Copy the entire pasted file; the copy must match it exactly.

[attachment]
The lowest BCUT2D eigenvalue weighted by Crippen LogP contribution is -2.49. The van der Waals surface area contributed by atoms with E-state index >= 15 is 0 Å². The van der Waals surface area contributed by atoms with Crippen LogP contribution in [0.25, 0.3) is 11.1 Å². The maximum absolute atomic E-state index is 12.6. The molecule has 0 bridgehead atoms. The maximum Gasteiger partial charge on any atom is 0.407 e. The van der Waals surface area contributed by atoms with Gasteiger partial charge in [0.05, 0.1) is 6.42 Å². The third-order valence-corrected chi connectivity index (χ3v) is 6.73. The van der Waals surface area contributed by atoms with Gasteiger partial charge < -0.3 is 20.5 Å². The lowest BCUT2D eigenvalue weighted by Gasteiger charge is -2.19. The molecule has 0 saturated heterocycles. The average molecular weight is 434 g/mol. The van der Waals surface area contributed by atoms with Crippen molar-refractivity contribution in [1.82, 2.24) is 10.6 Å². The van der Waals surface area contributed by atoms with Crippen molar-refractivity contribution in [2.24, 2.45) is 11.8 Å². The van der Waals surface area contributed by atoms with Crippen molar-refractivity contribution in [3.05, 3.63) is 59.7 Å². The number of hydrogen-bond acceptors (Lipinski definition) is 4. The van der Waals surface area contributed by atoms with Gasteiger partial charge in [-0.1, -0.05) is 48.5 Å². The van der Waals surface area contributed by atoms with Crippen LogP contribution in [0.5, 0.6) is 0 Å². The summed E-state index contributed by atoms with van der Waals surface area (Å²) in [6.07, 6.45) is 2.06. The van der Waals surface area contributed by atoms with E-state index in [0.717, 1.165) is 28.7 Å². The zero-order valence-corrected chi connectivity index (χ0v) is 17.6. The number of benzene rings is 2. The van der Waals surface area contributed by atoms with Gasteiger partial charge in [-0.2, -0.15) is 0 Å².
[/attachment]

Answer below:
The lowest BCUT2D eigenvalue weighted by Crippen LogP contribution is -2.49. The van der Waals surface area contributed by atoms with E-state index >= 15 is 0 Å². The van der Waals surface area contributed by atoms with Crippen LogP contribution in [0.25, 0.3) is 11.1 Å². The maximum absolute atomic E-state index is 12.6. The molecule has 0 bridgehead atoms. The maximum Gasteiger partial charge on any atom is 0.407 e. The van der Waals surface area contributed by atoms with Gasteiger partial charge in [0.05, 0.1) is 6.42 Å². The third-order valence-corrected chi connectivity index (χ3v) is 6.73. The van der Waals surface area contributed by atoms with Gasteiger partial charge < -0.3 is 20.5 Å². The lowest BCUT2D eigenvalue weighted by Gasteiger charge is -2.19. The molecule has 0 saturated heterocycles. The average molecular weight is 434 g/mol. The van der Waals surface area contributed by atoms with Crippen molar-refractivity contribution in [1.82, 2.24) is 10.6 Å². The van der Waals surface area contributed by atoms with Crippen molar-refractivity contribution in [2.24, 2.45) is 11.8 Å². The van der Waals surface area contributed by atoms with Crippen molar-refractivity contribution in [3.05, 3.63) is 59.7 Å². The number of hydrogen-bond acceptors (Lipinski definition) is 4. The van der Waals surface area contributed by atoms with Gasteiger partial charge in [-0.1, -0.05) is 48.5 Å². The van der Waals surface area contributed by atoms with Crippen LogP contribution in [0.5, 0.6) is 0 Å². The summed E-state index contributed by atoms with van der Waals surface area (Å²) in [6.07, 6.45) is 2.06. The van der Waals surface area contributed by atoms with E-state index in [0.717, 1.165) is 28.7 Å². The zero-order valence-corrected chi connectivity index (χ0v) is 17.6. The number of benzene rings is 2. The van der Waals surface area contributed by atoms with Gasteiger partial charge in [-0.2, -0.15) is 0 Å².